Where I work we have a T3 line (45 Mbps) for 60 engineers. Admittedly we use tremendous amount of bandwidth passing 10 GB data sets across the country.
    It seems to me like there are legitimate work uses for youtube and podcasts at a company like sparkfun. Even if there wasn't I wouldn't want to work at a place that blocks audio/video steaming. Bandwidth is a cheap way of making your employees happy. I'm surprised so many people questioned Sparkfun's bandwidth usage. I'd much rather have smart productive employees who listen to music while they work than disgruntled employees who go home after 8 hours because they someone took away their streaming music.

  • andy4us / about 13 years ago / 2

    I got to admit after reading this, if your web site is located off site, why do you need so much bandwidth? Is half the company just watching porn and youtube all day ?

  • stevech / about 13 years ago / 2

    You probably know this...
    Most cable modem service providers offer a contract for business users. Essentially the same service as top-tier residential, but "legit" and with better promises of service assurance/response times.
    Some small industrial parks lack cable TV coax though.

    • That's the predicament that the SparkFun offices are in. The local cable company just decided not to install any infrastructure in our office park. No cable :(

  • RasmusB / about 13 years ago / 2

    That's expensive! I have a 100/20 mbit connection in my apartment (fiber all the way, w00t!) wich costs me about $70/month... I had no idea broadband was so expensive in the US! :(

  • Calif / about 13 years ago / 2

    Amazing how the wireless technology blows away all the ground based solutions, when it's available, yet all the investment is in building cars.

  • jd / about 13 years ago / 1

    That seems very expensive. We (in the UK) have just had our first gigabit fible installed (upgradeable in chunks up to 160Gb) for about GBP 3k a month. Of course, that just gets ut to Telehouse in London and we peer or pay transit on top of that...

  • link55 / about 13 years ago / 1

    If you stream a lot of music you should look at proxying the streams. 10 people listening to the same 128 Kbps stream is over 1 Mbps, which you could cut by 90%.

  • Nate, whenever that building in AU opens up, I am SO down to run the entire place. In Aussie land that is. You do a great job with your current surroundings, I would hate to see you out of your element. I will take care of surfing with sharks and the aussie geeks. I hear they are quite aboriginal.....

  • Director of IT here to answer some questions...
    First and foremost our routing policy is pretty open. Giving employees the freedom to goof off shows you trust them and the general morale level at SparkFun is, without hyperbole, the highest of any company for which I have ever worked.
    We're also a very musically inclined group. LOTS of music streaming going on. It's been scaled back while we worked through the worst of our connection tightness but it never stopped and it's always been on the honor system.
    Finally, our entire internal CMS is a web application running on those remote servers so the lion's share of our operations are done through our connection to the outside. This app, called Sparkle, is a custom build that's constantly evolving and has had new features and subsystems prioritized over speed optimization. Thus, our biggest beast is not running as fast as it could and we therefore need a good bit of bandwidth for all of us to use it at the same time.
    To update what Nate said though, our QMOE is expected in a much shorter period than 60 days at this point. It's been pulling teeth to get as far as we have but there is light at the end of the tunnel. =)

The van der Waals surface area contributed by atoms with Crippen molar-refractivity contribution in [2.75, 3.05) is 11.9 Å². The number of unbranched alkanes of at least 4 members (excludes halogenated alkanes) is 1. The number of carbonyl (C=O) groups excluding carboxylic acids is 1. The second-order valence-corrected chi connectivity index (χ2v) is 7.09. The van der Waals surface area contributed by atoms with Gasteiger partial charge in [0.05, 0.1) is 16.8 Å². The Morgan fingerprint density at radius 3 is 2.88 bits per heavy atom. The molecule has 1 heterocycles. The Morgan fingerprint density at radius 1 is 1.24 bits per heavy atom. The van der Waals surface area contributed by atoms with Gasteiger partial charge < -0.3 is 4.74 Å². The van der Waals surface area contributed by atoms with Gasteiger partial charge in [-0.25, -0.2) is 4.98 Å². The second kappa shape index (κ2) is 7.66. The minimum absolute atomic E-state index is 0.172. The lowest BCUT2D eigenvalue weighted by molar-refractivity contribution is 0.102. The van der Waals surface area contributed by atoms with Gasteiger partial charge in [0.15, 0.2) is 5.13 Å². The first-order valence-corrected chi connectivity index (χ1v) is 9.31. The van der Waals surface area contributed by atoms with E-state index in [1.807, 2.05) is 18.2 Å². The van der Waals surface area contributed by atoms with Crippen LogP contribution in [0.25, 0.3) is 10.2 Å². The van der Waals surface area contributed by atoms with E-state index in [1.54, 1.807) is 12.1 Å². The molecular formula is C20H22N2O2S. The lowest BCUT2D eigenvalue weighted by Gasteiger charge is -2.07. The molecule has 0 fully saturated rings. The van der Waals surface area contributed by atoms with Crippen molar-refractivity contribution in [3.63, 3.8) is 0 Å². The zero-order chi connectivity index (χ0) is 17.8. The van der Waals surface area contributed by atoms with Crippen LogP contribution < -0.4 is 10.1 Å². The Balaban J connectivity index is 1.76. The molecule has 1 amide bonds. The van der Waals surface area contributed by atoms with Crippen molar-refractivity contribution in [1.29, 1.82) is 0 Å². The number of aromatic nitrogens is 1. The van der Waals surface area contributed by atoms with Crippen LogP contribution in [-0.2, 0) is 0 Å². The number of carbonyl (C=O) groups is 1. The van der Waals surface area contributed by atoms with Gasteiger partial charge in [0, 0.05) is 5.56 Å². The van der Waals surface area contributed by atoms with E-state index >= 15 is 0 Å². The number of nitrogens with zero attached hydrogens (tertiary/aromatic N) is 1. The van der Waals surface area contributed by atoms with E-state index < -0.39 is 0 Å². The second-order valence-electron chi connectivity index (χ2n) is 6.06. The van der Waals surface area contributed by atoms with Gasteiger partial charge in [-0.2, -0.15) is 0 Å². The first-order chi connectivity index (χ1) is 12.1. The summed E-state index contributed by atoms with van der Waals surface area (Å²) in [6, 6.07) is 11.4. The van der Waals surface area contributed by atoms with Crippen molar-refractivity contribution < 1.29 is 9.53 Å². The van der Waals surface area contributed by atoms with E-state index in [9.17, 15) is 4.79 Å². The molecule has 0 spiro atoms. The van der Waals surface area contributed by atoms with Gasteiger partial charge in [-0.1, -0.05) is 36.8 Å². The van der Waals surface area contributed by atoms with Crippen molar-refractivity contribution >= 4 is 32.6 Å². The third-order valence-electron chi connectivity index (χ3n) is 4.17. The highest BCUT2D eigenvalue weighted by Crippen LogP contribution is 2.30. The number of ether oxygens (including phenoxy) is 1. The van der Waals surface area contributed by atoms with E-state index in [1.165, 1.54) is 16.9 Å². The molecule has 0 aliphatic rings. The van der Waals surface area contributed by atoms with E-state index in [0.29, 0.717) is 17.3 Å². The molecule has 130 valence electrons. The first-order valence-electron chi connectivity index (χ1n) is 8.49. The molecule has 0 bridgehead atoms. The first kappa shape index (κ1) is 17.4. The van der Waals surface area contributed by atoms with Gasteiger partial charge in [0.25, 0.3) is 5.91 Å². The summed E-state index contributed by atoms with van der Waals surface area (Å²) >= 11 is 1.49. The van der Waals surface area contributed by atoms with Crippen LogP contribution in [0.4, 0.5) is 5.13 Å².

• Socoj2 / about 13 years ago / 1

    Sounds like you guys really need some policy based Routing...
    Unless everyone of your employees has a Audio stream opened you should not be taxing your current network.

  • JoeWeatherBalloon / about 13 years ago / 1

    Glad to hear SparkFun keeps growing!
    My appreciation to SparkFun IT as well - I've been there!

  • BWA / about 13 years ago / 1

    Those I-Net connections ... just relocate to austria - I have a 20/1.5Mbit connection for only 40? a month =) The 25/2Mbit connection would cost only 50bugs^^
    And I'd appreciate having you guys as near as possible =))

    • Austria would be amazing! Don't tempt us too much. We're always looking for reasons to open 'satellite' offices.

      • BWA / about 13 years ago / 1

        Call Me too =)
        Just graduated (secondary technical colledge for electronics and computer science) on Friday^^ So I'd need a job =))

      • Praetorian / about 13 years ago / 1

        Hey Nate, if you are hiring in Austria give me a call!

  • Robban / about 13 years ago / 1

    "Only $195 per month!" for a 2Mbit connection!? Jeebus I feel sorry for you guys. I'm currently on a 24/10 connection for ~$50 which should be upgraded to 50/10 soonish.
    Tell you what, if you can get a signal from my wireless router here in Sweden I'll let you use all the bandwidth you need :P

  • cctsm / about 13 years ago / 1

    Poor guys. I couldn't live without my 30/30 Mbps connection ($110/month) - let's hope that fiber gets more widespread in a speedy manner. Sure, I don't have any fancy SLAs, but ~6 hours downtime per year doesn't really bother me that much.

    • Ahhh. That's like salt on a wound. 30Mbps? Grr. No fair.
      Why can't internet be free? I promise I won't run an ad blocker. Really.

  • ljb2of3 / about 13 years ago / 1

    Richard Hart: Just keep those employees from playing Facebook's Farm Town. Your bandwidth will widen immensely
    No kidding. I'm one of a handful of IT guys at a medium sized company. We've got about 300 employees with computers spread out over several locations. I work at the central location where the pipe from the internet connects. Other locations are connected to us, and use our pipe.
    It is two bonded T1 lines, so 3 Mbps both ways. We never have any bandwidth issues, even with that many users active, and a collection of servers sitting on the same connection.

  • signal7 / about 13 years ago / 1

    Those dish style connections are ok, but most depend on line of sight. Your actual bandwidth will rely on the weather and atmospheric conditions, mostly.
    I once consulted with a company that connected their branch office this way. Sometimes it worked great, but about 20-30% of the time, it was slow or didn't work at all, which was enough to be frustrating for everyone. I hope you have better luck.

  • Richard Hart / about 13 years ago / 1

    Just keep those employees from playing Facebook's Farm Town. Your bandwidth will widen immensely